The Irish premier has said he hopes a solution to the UK-EU impasse on the Northern Ireland Protocol can be resolved after the Assembly poll.
It came as the Taoiseach warned that voters want politicians to return to powersharing after the Northern Ireland Assembly elections on May 5.
Micheal Martin was addressing an Irish parliamentary committee on the Good Friday Agreement, discussing his Government’s project to boost cross-border ties on the island.
There has speculation that the Queen’s Speech on May 10 may include legislation to suspend the protocol unilaterally if a negotiated solution does not emerge.
Asked by Alliance Party MP Stephen Farry how the Irish Government might respond in such a case, Mr Martin said that he was loath to inflame debate during an election campaign.
The post-Brexit settlement for Northern Ireland has dominated politics in the region in recent years, amid unionist and loyalist anger at the creation of new checks on some goods moving across the Irish Sea from Great Britain.
Mr Martin said: “I’m conscious too, over the lifetime of Brexit, various things have been floated and some of them sink, some are refloated.
“And so I don’t react immediately when I now begin to see certain articulations of certain ideas from time to time.
“I would say unilateralism doesn’t work in the context of the Good Friday Agreement.
Mr Martin said the UK-Irish relationship that paved the way for the landmark agreement that ended the Troubles in Northern Ireland was “hand in glove, no surprises, heads up”.
“Both governments are there as co-guarantors, even-handedly, fairly and objectively to support the process, and we will be playing our part in the aftermath of the election.”
Mr Martin suggested a solution may be brokered on post-Brexit arrangements in Northern Ireland after polling day.
“My view is that United Kingdom Government and the European Union have within themselves, or within what’s been discussed already, the landing zones to reach a resolution of all of those issues.”
He said the EU had responded to some of the “legitimate” concerns raised about the protocol.
“I think after the election, we hope we can pick up the baton again.”
The Fianna Fail leader spoke at length about his hopes of boosting cross-border relationships, while also stressing the need for the Northern Ireland Executive to return after the Assembly election.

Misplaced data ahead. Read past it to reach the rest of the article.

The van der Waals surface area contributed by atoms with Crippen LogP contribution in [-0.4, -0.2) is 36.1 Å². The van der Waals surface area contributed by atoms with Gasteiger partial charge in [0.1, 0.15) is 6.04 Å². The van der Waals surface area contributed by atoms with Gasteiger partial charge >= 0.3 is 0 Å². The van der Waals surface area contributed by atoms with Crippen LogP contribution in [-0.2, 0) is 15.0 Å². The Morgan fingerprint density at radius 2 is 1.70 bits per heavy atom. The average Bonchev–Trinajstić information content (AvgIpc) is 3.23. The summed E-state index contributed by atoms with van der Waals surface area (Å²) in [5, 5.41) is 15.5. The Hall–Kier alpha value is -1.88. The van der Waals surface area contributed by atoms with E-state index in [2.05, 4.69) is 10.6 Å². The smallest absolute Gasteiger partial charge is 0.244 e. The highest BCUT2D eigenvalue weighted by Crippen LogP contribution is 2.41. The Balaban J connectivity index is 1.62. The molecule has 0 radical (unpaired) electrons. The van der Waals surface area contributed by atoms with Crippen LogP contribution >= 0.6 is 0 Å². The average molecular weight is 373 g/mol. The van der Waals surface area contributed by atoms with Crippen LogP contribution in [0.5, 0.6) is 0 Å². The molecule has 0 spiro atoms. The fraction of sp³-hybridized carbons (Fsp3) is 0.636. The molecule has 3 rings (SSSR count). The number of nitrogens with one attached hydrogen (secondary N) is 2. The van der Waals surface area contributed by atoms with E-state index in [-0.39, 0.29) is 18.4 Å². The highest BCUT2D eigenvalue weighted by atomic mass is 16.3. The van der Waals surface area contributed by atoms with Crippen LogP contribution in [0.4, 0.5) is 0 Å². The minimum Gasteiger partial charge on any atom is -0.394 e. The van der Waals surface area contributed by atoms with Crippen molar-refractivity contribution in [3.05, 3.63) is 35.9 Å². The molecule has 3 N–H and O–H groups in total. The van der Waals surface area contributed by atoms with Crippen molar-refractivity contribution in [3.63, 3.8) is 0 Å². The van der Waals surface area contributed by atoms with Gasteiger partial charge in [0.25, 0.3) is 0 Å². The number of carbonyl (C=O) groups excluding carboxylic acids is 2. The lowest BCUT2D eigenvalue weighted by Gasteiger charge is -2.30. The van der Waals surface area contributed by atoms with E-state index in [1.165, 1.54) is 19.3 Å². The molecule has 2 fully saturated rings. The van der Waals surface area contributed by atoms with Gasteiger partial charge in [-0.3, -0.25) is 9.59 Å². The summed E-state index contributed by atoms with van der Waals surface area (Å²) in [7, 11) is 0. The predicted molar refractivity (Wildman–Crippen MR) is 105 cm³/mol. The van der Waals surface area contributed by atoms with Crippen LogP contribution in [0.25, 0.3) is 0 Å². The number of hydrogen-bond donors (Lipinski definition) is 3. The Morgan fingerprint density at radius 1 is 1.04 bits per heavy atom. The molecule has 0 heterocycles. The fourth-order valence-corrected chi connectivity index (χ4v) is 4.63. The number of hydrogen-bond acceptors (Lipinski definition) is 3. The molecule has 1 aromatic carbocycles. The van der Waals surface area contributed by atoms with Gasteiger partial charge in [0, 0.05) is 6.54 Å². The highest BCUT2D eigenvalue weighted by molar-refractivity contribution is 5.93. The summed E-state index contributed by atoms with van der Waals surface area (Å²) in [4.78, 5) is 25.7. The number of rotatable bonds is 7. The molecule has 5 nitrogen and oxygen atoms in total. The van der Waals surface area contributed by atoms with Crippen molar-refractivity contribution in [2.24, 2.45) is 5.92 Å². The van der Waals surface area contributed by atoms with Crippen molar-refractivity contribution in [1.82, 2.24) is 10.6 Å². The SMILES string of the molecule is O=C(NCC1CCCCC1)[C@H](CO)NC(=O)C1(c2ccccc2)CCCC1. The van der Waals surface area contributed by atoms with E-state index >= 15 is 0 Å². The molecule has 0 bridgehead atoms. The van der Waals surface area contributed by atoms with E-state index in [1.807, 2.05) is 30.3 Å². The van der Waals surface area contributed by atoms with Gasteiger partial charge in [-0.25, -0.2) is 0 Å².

Voters will go to the polls in the Northern Ireland Assembly elections in a week.
There has been speculation that Sinn Fein could emerge as the largest political party in the Assembly.
There are also concerns that the DUP may refuse to return to powersharing amid opposition to the Northern Ireland Protocol and the response of the UK Government to post-Brexit arrangements for the region.
“Next week, the people of Northern Ireland will vote to provide a new democratic mandate for the devolved powersharing institutions at Stormont,” he said.
“It is vital for the future of Northern Ireland and for relationships on these islands that the political parties take their mandates from the Assembly elections and move quickly to form a new executive
“That is what the people of Northern Ireland want.
“This is a moment for political leaders to live up to the commitments of the Good Friday Agreement, which is overwhelmingly supported by people across this island.
The Fianna Fail leader called for political leadership to move beyond tensions over Brexit.
“Political leadership – by all with a role and responsibility – is also fundamental in getting beyond the issues around Brexit and the protocol that have hindered the peace process over the last six years.
“We need to return the focus to working collectively to support progress and prosperity for all in Northern Ireland and across this island, and to realising the opportunities in our societal, economic, cultural and political relationships through the framework of the Good Friday Agreement.
“These are the Government’s objectives and responsibilities as a co-guarantor of the Good Friday Agreement.”
Mr Martin and his Government have committed a total of 3.5 billion euro (£2.9 billion) for all-island, cross-border investment over the coming decade.
Areas for co-operation include healthcare, education, tourism, transport and biodiversity.
The Irish premier said the aim is to deepen north-south and east-west relationships.
He spoke of “good engagement” with UK Prime Minister Boris Johnson as well as politicians in Northern Ireland on the issue.
“The Government wants to see a deepening of beneficial co-operation and societal connections on the island, in all areas,” he told the committee.
Taking questions from Irish parliamentarians, Mr Martin said the shared island initiative was simply about solving all-island problems.
“It is not a Trojan horse, it is designed to pragmatically create opportunities to solve problems on the island,” he said.
Quizzed by Fine Gael TDs Jennifer Carroll MacNeill and Fergus O’Dowd, Mr Martin insisted that “civic unionism” was engaging in the shared island project.
“No one is putting barriers up to the shared island programme.”
He urged politicians from all parties, especially younger representatives, to discuss and talk about cross-border issues in a more formalised way.